Fund to allow local areas to request free-to-use cash machines

A new fund has been launched to enable consumers and community groups to request a free-to-use cash machine in their area.

The initiative has been set up by ATM network Link in response to concerns that it was becoming harder for people to access cash.

Link has set up the Community Access to Cash Delivery Fund with an initial £1m.

It said applications would be looked at on a case-by-case basis depending on factors such as distance to the nearest free-to-use cash machine, availability of a local Post Office, and site security.

An application is unlikely to be successful if there is another free ATM within 1km that is relatively easy to access.

Link said the move builds on a commitment to protect free access to cash for every high street in the UK.

In August it announced five new pilot sites – funded by a levy on banks and building societies – in Battle, Bungay, Nuneaton, Tywyn and Durness.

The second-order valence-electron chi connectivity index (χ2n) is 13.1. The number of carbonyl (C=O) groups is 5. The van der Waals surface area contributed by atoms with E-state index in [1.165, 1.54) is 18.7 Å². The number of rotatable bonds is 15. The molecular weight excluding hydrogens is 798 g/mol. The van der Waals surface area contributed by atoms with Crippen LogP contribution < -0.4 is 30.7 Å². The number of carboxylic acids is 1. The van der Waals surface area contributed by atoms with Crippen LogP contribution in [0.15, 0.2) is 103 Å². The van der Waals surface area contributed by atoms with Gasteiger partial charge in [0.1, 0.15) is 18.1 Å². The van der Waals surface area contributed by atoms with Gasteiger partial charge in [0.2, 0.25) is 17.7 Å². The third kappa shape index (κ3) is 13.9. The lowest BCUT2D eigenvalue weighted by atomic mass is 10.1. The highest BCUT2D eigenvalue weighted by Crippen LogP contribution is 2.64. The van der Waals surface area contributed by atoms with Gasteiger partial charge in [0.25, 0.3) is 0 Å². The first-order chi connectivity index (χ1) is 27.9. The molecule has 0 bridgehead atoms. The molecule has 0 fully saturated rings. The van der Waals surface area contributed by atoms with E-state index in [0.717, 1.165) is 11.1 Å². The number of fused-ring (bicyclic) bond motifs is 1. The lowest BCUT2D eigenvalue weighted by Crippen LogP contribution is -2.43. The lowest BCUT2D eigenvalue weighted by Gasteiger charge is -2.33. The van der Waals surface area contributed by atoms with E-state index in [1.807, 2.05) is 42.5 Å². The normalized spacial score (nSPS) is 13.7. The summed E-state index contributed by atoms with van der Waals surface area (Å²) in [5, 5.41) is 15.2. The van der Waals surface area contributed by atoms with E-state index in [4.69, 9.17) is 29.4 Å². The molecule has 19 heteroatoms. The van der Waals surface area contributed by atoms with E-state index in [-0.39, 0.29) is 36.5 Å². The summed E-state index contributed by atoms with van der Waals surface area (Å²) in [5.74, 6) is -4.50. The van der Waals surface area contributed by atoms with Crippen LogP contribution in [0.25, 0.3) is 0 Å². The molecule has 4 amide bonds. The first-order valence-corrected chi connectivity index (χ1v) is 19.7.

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Others that have been identified that are also set to be given a new ATM are in Deal, Ebbw Vale, Margate, Middleton, Wilmslow and York.

Link said the new fund would launch in November.

Chief executive John Howells said: “This is an important development which will allow communities to directly contact Link and get things done to help consumers.”

A report from Which? earlier this year found that free-to-use cash machines were being converted to charge fees “at an alarming rate”.

The consumer group has also found they were disappearing faster from poorer areas than more affluent ones.

Some operators have blamed a fall in the interchange fee – the amount they are paid by banks per withdrawal – for making the operation of some free-to-use machines unsustainable.

In March, the Bank of England launched a shake-up of the UK’s cash system after a report found signs it was “falling apart” – and that moving to a cashless society would see millions left behind.

Federation of Small Businesses national chairman Mike Cherry said: “The vulnerable, elderly and those in rural communities rely on having free access to cash, so this move from Link and the Community Access to Cash Delivery Fund is a promising step in the right direction.

“However, this is just one proposal in a range of solutions needed to tackle the growing access to cash problem, because cutting the number of free to access cash machines has an impact on footfall in town centres.”